Critics and artists have never exactly been lucrative or service­able, so why are we pouring our energies into marketing instead of, say, unionizing? To convert our earnest navel-gazing into merce­nary self-promotion, the “careerism” that Christian Lorentzen has named “the dominant style of American life,” is not to resist but to capitulate to the logic of a machine that is indifferently masticating us to smithereens.

despite my aversion to tap-dancing for institutional pennies, I do think we have a job to do. Critics, too, are homo faber, even if all we make are arguments. The question is not whether we should work and for how much. It is whether we can find work that doesn’t alienate us from itself, and from each other. What might this non-alienated work look like? Well, it still involves “navel-gazing,” but in two other ways. The first is to historicize, to gaze at our­selves but from a distance, instead of remaining in the reflexive circularity of a presentist “state” or perpetual “crisis.” The second is to pay better and closer attention to the art that we claim to be so interested in, to zoom in on it with a formalist lens.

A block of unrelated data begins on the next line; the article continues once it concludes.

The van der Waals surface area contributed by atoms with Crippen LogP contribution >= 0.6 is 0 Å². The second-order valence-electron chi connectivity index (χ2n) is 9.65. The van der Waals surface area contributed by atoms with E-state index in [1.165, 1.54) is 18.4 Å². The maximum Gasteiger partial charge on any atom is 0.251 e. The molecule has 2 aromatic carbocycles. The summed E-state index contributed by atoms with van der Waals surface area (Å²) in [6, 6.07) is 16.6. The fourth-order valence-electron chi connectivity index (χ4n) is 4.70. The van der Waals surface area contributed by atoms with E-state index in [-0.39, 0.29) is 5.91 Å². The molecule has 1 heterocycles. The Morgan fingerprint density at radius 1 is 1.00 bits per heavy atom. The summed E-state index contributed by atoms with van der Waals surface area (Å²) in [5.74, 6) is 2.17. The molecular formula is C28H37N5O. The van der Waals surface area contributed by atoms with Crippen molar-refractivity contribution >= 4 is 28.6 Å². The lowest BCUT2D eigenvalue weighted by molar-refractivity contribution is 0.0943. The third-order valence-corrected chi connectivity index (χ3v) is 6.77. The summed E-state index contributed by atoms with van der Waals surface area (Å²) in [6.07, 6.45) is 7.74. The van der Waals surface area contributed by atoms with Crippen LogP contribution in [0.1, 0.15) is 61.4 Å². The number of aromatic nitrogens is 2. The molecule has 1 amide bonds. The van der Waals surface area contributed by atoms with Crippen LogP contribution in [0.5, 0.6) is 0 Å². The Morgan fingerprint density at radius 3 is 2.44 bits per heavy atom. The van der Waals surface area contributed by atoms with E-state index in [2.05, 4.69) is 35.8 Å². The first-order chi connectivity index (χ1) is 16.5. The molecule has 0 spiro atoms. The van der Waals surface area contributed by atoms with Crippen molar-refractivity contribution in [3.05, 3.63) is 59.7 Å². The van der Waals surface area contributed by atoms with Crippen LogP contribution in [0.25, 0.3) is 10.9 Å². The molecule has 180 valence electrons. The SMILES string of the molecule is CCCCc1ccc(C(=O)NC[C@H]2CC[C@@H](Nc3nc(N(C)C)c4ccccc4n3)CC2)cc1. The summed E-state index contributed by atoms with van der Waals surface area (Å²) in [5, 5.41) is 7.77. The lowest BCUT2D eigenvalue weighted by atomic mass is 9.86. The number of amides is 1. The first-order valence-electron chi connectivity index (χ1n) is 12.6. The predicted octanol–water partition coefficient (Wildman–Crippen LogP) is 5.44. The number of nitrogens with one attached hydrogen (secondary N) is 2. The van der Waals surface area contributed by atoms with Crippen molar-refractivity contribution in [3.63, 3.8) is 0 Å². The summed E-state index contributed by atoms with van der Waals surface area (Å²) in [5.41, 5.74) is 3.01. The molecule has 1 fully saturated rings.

In his 2021 book, Authority and Freedom: A Defense of the Arts, Jed Perl refers to “authority and freedom” as “the lifeblood of the arts.” He then opens out to a grand theory: “Whether reading a novel, looking at a painting, or listening to music, we are feeling the push and pull of these two forces as they shape the creator’s work. Authority is the ordering impulse. Freedom is the love of experiment and play. They coexist. They compete.” Yes, I thought upon reading this. Exactly.

Then I realized that my yes was more of a déjà vu. Wasn’t this just Friedrich Nietzsche’s distinction between Apollonian and Dionysian aesthetics? Or Roland Barthes’s account of readerly and writerly texts? Or Elena Ferrante’s recent account of two modalities of writing: staying within the margins or scribbling outside them; writing “neat narratives” while enticed by a “discordant clamor”; a “whirlpool” caught in a “cage”?